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How Holistic Care Could Be The Empowering Approach To Healing Black Mothers Need

The dangers of being pregnant and Black in America have become an increasingly worrisome reality.


In an ideal world, those nine months carrying a baby should be filled with excitement, joy, and of course, some expected nerves. But for Black moms, anxiety about becoming another maternal mortality statistic looms threateningly over any daydream.



When Black women are 2.5 times more likely not to survive pregnancy than non-Hispanic white women, of course, the Black community and its allies have advocated for solutions to reduce the health disparities.


While the government has made slow efforts to address the disheartening data that puts the United States in first place with the highest maternal mortality rate among other developed countries, organizations, healers, and birth workers have stepped up to fill the gap in the healthcare industry.



They say it’s time to address the trauma of being a Black pregnant woman in America in a holistic way because it could be lifesaving.


Holistic wellness treats the mind, body, and soul to achieve the best overall physical, emotional, and mental health. This approach to healthcare can help Black women not only heal and remain healthy during and after pregnancy, but it can also help them navigate the damaging effects of racism in medicine.


The microaggressions Black women report of their hospital experiences, such as not being listened to, can trigger biological processes called “weathering” that threaten their physical and mental health. This is why holistic care is highly advocated for to support Black moms during what can be a traumatic time.


One psychotherapist and birth worker whose organization provides race-informed care to Black moms and families puts it this way:



“You cannot be healthy if you are struggling mentally and emotionally in a way that is preventing you from caring for yourself or your little one on a daily basis.”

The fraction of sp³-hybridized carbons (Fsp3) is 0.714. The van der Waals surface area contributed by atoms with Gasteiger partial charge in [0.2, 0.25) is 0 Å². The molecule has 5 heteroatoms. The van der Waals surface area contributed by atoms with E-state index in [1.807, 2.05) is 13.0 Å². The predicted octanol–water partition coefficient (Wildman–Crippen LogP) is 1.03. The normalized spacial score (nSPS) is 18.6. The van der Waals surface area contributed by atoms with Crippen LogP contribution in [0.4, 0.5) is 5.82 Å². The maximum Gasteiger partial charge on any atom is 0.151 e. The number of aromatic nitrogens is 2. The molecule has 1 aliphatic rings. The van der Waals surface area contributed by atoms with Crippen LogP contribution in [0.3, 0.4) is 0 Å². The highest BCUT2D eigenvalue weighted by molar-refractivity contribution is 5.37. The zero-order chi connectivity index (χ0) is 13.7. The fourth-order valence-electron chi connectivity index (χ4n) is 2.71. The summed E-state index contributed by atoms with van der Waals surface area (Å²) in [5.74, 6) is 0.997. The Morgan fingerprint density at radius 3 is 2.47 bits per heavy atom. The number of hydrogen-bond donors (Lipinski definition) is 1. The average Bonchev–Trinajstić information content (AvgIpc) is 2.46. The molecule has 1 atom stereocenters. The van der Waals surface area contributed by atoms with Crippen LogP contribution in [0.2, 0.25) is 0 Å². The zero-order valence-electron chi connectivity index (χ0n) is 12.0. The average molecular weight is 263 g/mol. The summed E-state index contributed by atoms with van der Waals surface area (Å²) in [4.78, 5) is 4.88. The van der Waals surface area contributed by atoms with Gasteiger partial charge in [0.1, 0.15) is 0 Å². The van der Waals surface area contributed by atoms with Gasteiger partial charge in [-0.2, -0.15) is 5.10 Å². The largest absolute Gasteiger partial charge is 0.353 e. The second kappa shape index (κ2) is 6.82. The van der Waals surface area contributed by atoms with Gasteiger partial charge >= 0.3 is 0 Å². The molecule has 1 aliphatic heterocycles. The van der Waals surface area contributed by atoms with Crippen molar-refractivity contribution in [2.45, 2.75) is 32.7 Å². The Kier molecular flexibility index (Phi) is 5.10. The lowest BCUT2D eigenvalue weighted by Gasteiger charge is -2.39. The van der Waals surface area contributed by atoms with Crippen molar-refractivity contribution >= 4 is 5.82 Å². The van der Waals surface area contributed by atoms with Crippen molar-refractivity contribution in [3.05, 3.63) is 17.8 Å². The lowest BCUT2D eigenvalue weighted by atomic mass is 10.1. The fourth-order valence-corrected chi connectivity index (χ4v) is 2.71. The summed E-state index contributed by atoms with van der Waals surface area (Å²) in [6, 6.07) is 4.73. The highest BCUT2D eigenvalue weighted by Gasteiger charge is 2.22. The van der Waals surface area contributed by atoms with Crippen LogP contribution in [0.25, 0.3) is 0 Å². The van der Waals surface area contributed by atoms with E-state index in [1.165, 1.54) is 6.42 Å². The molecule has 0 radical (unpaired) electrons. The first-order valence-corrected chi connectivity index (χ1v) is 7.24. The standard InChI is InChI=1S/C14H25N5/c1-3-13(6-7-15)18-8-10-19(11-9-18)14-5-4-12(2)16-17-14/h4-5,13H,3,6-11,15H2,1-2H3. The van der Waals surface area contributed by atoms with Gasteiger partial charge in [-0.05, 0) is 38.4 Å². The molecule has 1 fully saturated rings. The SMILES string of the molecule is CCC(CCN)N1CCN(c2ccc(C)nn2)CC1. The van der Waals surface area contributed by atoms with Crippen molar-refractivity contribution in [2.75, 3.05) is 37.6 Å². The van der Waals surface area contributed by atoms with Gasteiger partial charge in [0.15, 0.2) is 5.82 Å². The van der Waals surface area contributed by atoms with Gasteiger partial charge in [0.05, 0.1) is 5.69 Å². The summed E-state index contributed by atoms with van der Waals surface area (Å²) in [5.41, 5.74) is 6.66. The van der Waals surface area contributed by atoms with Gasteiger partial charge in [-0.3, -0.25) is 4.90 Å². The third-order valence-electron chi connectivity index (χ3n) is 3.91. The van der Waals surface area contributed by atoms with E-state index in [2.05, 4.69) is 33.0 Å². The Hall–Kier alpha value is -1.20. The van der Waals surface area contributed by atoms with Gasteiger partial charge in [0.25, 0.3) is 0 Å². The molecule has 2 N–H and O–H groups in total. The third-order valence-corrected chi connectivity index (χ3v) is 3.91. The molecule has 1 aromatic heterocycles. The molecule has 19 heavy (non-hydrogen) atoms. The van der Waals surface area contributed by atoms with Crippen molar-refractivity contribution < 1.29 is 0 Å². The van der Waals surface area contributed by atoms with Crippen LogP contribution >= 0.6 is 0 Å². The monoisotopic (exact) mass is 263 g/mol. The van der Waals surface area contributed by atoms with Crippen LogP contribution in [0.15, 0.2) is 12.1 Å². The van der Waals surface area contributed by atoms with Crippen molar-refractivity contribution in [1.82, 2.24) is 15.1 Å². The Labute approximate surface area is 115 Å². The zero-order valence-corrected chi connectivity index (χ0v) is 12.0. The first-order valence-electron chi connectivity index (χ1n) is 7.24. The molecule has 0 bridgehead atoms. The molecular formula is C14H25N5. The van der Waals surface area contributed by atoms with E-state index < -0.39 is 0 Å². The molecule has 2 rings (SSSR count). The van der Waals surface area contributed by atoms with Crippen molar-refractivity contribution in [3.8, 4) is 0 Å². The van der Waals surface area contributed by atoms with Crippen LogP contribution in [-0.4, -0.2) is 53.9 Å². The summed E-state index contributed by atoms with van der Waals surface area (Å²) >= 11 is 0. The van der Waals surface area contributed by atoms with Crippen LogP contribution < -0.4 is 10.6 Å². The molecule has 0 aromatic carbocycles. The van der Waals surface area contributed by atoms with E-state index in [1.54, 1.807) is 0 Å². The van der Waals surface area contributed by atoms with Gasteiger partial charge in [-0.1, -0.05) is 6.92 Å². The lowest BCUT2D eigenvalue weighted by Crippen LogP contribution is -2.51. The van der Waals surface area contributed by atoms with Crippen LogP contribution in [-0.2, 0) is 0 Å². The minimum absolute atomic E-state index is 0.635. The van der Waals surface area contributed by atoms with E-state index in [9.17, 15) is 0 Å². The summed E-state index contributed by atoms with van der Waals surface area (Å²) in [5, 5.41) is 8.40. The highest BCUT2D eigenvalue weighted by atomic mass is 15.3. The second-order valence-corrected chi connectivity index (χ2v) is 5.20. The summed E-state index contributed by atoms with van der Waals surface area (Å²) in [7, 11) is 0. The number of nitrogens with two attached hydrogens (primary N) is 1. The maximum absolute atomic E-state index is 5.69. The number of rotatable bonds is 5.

Holistic care for Black women urges doctors, practices, and medical staff to “understand the cultural context, historical richness and complexity” of Black women and, most of all, center Black women’s voices in all discussions and recommendations regarding Black maternal health.


Finding one’s way through postpartum while recovering from traumatic experiences at the hospital calls for multifaceted care to treat Black women’s mental and physical stressors and pain. Holistic care could look like:


● Answering a patient’s questions

● Active listening

● Intentionally dismantling power dynamics

● Creating safe spaces for critical dialogue

● Making mental health services more accessible

● Accepting grounding spiritual and ancestral practices



Holistic healthcare can take on many different forms. Still, it’s vital that we listen to Black mothers themselves and Black-women-led organizations addressing the Black maternal health crisis. The need to turn our attention to the traumatic experiences of Black mothers in America is past us, and now it’s time that something is done about it.


While there’s still much for the healthcare industry to address when it comes to Black maternal health, prioritizing holistic care is a step in the right direction to healing.

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